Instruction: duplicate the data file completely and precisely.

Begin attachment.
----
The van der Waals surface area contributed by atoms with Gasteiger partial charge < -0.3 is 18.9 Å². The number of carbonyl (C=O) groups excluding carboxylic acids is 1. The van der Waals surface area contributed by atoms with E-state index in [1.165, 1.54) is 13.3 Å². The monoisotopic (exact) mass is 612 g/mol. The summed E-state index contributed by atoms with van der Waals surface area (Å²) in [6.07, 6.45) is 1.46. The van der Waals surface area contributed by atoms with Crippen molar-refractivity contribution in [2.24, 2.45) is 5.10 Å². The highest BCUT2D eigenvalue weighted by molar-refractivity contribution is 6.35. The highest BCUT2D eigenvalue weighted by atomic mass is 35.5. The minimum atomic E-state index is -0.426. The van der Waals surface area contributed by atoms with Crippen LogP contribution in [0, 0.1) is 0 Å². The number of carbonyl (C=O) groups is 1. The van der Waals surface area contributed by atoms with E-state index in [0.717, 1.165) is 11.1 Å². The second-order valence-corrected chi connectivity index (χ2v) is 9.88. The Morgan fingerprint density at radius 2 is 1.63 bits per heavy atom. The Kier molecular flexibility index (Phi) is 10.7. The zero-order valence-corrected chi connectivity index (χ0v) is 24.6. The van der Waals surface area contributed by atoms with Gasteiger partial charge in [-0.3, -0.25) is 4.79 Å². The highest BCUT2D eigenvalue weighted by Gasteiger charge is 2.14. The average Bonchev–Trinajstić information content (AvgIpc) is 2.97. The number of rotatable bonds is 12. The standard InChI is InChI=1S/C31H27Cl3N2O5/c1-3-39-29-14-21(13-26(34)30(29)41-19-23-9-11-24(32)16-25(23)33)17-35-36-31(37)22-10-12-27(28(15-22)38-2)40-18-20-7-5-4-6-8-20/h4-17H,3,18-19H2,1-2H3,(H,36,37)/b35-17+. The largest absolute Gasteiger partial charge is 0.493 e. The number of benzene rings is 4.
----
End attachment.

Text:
The van der Waals surface area contributed by atoms with Gasteiger partial charge < -0.3 is 18.9 Å². The number of carbonyl (C=O) groups excluding carboxylic acids is 1. The van der Waals surface area contributed by atoms with E-state index in [1.165, 1.54) is 13.3 Å². The monoisotopic (exact) mass is 612 g/mol. The summed E-state index contributed by atoms with van der Waals surface area (Å²) in [6.07, 6.45) is 1.46. The van der Waals surface area contributed by atoms with Crippen molar-refractivity contribution in [2.24, 2.45) is 5.10 Å². The highest BCUT2D eigenvalue weighted by molar-refractivity contribution is 6.35. The highest BCUT2D eigenvalue weighted by atomic mass is 35.5. The minimum atomic E-state index is -0.426. The van der Waals surface area contributed by atoms with Crippen LogP contribution in [0, 0.1) is 0 Å². The number of carbonyl (C=O) groups is 1. The van der Waals surface area contributed by atoms with E-state index in [0.717, 1.165) is 11.1 Å². The second-order valence-corrected chi connectivity index (χ2v) is 9.88. The Morgan fingerprint density at radius 2 is 1.63 bits per heavy atom. The Kier molecular flexibility index (Phi) is 10.7. The zero-order valence-corrected chi connectivity index (χ0v) is 24.6. The van der Waals surface area contributed by atoms with Gasteiger partial charge in [-0.3, -0.25) is 4.79 Å². The highest BCUT2D eigenvalue weighted by Gasteiger charge is 2.14. The average Bonchev–Trinajstić information content (AvgIpc) is 2.97. The number of rotatable bonds is 12. The standard InChI is InChI=1S/C31H27Cl3N2O5/c1-3-39-29-14-21(13-26(34)30(29)41-19-23-9-11-24(32)16-25(23)33)17-35-36-31(37)22-10-12-27(28(15-22)38-2)40-18-20-7-5-4-6-8-20/h4-17H,3,18-19H2,1-2H3,(H,36,37)/b35-17+. The largest absolute Gasteiger partial charge is 0.493 e. The number of benzene rings is 4.